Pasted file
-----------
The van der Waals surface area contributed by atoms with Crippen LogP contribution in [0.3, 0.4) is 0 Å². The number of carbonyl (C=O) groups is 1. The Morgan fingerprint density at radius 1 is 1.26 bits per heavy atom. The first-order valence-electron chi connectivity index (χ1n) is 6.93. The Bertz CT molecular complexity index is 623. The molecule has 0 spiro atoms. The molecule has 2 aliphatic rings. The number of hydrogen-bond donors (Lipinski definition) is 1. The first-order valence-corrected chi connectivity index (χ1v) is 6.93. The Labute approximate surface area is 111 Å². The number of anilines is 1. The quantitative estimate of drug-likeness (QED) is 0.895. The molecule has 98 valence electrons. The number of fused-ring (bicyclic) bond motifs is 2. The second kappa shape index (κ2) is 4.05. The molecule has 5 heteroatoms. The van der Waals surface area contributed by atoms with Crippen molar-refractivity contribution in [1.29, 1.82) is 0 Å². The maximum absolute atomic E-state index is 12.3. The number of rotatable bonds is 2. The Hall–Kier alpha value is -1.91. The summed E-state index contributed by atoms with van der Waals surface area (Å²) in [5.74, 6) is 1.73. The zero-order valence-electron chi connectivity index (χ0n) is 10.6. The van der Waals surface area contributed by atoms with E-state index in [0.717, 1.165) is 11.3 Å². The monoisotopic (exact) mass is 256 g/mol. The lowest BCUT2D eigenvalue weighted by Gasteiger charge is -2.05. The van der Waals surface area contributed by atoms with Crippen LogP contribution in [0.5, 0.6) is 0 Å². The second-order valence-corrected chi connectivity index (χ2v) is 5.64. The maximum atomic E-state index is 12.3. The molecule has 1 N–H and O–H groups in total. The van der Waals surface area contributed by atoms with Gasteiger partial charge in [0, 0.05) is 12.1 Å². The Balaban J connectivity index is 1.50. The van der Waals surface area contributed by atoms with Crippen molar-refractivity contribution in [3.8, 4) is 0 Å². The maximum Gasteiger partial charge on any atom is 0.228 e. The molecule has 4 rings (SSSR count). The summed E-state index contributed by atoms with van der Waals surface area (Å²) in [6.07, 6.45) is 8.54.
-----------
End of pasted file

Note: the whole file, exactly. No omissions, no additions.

The van der Waals surface area contributed by atoms with Crippen LogP contribution in [0.3, 0.4) is 0 Å². The number of carbonyl (C=O) groups is 1. The Morgan fingerprint density at radius 1 is 1.26 bits per heavy atom. The first-order valence-electron chi connectivity index (χ1n) is 6.93. The Bertz CT molecular complexity index is 623. The molecule has 0 spiro atoms. The molecule has 2 aliphatic rings. The number of hydrogen-bond donors (Lipinski definition) is 1. The first-order valence-corrected chi connectivity index (χ1v) is 6.93. The Labute approximate surface area is 111 Å². The number of anilines is 1. The quantitative estimate of drug-likeness (QED) is 0.895. The molecule has 98 valence electrons. The number of fused-ring (bicyclic) bond motifs is 2. The second kappa shape index (κ2) is 4.05. The molecule has 5 heteroatoms. The van der Waals surface area contributed by atoms with Crippen molar-refractivity contribution in [1.29, 1.82) is 0 Å². The maximum absolute atomic E-state index is 12.3. The number of rotatable bonds is 2. The Hall–Kier alpha value is -1.91. The summed E-state index contributed by atoms with van der Waals surface area (Å²) in [5.74, 6) is 1.73. The zero-order valence-electron chi connectivity index (χ0n) is 10.6. The van der Waals surface area contributed by atoms with E-state index in [0.717, 1.165) is 11.3 Å². The monoisotopic (exact) mass is 256 g/mol. The lowest BCUT2D eigenvalue weighted by Gasteiger charge is -2.05. The van der Waals surface area contributed by atoms with Crippen LogP contribution in [0.5, 0.6) is 0 Å². The second-order valence-corrected chi connectivity index (χ2v) is 5.64. The maximum atomic E-state index is 12.3. The molecule has 1 N–H and O–H groups in total. The van der Waals surface area contributed by atoms with Gasteiger partial charge in [0, 0.05) is 12.1 Å². The Balaban J connectivity index is 1.50. The van der Waals surface area contributed by atoms with Crippen molar-refractivity contribution in [3.8, 4) is 0 Å². The maximum Gasteiger partial charge on any atom is 0.228 e. The molecule has 4 rings (SSSR count). The summed E-state index contributed by atoms with van der Waals surface area (Å²) in [6.07, 6.45) is 8.54.